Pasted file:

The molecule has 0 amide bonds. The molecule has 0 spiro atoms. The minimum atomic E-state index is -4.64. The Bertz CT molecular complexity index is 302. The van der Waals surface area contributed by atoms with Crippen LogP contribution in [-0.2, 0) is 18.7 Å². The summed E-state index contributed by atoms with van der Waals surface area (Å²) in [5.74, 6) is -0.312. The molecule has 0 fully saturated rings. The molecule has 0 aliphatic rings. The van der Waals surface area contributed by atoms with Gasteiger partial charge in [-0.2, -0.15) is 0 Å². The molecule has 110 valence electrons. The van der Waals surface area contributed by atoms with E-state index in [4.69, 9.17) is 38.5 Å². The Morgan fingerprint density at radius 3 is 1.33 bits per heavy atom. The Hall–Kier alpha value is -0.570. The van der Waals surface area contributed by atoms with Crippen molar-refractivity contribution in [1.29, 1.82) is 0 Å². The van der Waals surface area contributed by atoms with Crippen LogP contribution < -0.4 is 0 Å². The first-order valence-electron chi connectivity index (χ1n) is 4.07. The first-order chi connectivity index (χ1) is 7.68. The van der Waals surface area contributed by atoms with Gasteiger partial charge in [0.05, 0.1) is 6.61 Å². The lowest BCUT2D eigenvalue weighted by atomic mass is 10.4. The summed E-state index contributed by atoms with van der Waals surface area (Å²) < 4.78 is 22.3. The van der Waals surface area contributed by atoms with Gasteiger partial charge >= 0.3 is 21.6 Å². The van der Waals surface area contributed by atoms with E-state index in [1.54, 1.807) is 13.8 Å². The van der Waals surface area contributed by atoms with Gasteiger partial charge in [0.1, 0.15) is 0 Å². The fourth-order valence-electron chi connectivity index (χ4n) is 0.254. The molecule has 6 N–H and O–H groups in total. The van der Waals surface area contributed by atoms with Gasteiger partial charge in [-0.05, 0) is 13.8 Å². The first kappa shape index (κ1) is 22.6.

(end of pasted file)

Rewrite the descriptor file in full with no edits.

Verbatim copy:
The molecule has 0 amide bonds. The molecule has 0 spiro atoms. The minimum atomic E-state index is -4.64. The Bertz CT molecular complexity index is 302. The van der Waals surface area contributed by atoms with Crippen LogP contribution in [-0.2, 0) is 18.7 Å². The summed E-state index contributed by atoms with van der Waals surface area (Å²) in [5.74, 6) is -0.312. The molecule has 0 fully saturated rings. The molecule has 0 aliphatic rings. The van der Waals surface area contributed by atoms with Gasteiger partial charge in [-0.2, -0.15) is 0 Å². The molecule has 110 valence electrons. The van der Waals surface area contributed by atoms with E-state index in [4.69, 9.17) is 38.5 Å². The Morgan fingerprint density at radius 3 is 1.33 bits per heavy atom. The Hall–Kier alpha value is -0.570. The van der Waals surface area contributed by atoms with Crippen molar-refractivity contribution in [1.29, 1.82) is 0 Å². The van der Waals surface area contributed by atoms with Crippen LogP contribution < -0.4 is 0 Å². The first-order valence-electron chi connectivity index (χ1n) is 4.07. The first-order chi connectivity index (χ1) is 7.68. The van der Waals surface area contributed by atoms with Gasteiger partial charge in [0.05, 0.1) is 6.61 Å². The lowest BCUT2D eigenvalue weighted by atomic mass is 10.4. The summed E-state index contributed by atoms with van der Waals surface area (Å²) < 4.78 is 22.3. The van der Waals surface area contributed by atoms with Gasteiger partial charge >= 0.3 is 21.6 Å². The van der Waals surface area contributed by atoms with E-state index in [1.54, 1.807) is 13.8 Å². The van der Waals surface area contributed by atoms with Gasteiger partial charge in [0.1, 0.15) is 0 Å². The fourth-order valence-electron chi connectivity index (χ4n) is 0.254. The molecule has 6 N–H and O–H groups in total. The van der Waals surface area contributed by atoms with Gasteiger partial charge in [-0.05, 0) is 13.8 Å². The first kappa shape index (κ1) is 22.6.